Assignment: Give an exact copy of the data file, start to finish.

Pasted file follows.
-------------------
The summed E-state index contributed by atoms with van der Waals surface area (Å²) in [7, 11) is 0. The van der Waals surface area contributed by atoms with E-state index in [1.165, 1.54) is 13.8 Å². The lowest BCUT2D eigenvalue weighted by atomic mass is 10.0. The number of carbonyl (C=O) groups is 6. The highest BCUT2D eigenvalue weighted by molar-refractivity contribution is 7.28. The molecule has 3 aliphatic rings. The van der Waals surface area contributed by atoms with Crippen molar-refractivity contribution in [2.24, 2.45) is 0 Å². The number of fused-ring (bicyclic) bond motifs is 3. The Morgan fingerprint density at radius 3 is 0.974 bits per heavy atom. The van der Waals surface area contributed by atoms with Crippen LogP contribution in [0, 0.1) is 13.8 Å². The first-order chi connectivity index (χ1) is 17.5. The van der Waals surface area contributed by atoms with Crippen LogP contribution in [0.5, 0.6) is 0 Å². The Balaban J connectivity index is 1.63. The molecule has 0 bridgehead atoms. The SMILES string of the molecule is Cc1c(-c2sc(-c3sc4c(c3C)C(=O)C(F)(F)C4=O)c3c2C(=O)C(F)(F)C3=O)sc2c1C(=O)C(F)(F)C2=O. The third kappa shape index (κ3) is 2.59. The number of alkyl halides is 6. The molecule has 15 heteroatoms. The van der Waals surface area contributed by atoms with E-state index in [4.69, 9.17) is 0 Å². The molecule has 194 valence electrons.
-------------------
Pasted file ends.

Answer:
The summed E-state index contributed by atoms with van der Waals surface area (Å²) in [7, 11) is 0. The van der Waals surface area contributed by atoms with E-state index in [1.165, 1.54) is 13.8 Å². The lowest BCUT2D eigenvalue weighted by atomic mass is 10.0. The number of carbonyl (C=O) groups is 6. The highest BCUT2D eigenvalue weighted by molar-refractivity contribution is 7.28. The molecule has 3 aliphatic rings. The van der Waals surface area contributed by atoms with Crippen molar-refractivity contribution in [2.24, 2.45) is 0 Å². The number of fused-ring (bicyclic) bond motifs is 3. The Morgan fingerprint density at radius 3 is 0.974 bits per heavy atom. The van der Waals surface area contributed by atoms with Crippen LogP contribution in [0, 0.1) is 13.8 Å². The first-order chi connectivity index (χ1) is 17.5. The van der Waals surface area contributed by atoms with Crippen LogP contribution in [0.5, 0.6) is 0 Å². The Balaban J connectivity index is 1.63. The molecule has 0 bridgehead atoms. The SMILES string of the molecule is Cc1c(-c2sc(-c3sc4c(c3C)C(=O)C(F)(F)C4=O)c3c2C(=O)C(F)(F)C3=O)sc2c1C(=O)C(F)(F)C2=O. The third kappa shape index (κ3) is 2.59. The number of alkyl halides is 6. The molecule has 15 heteroatoms. The van der Waals surface area contributed by atoms with E-state index in [4.69, 9.17) is 0 Å². The molecule has 194 valence electrons.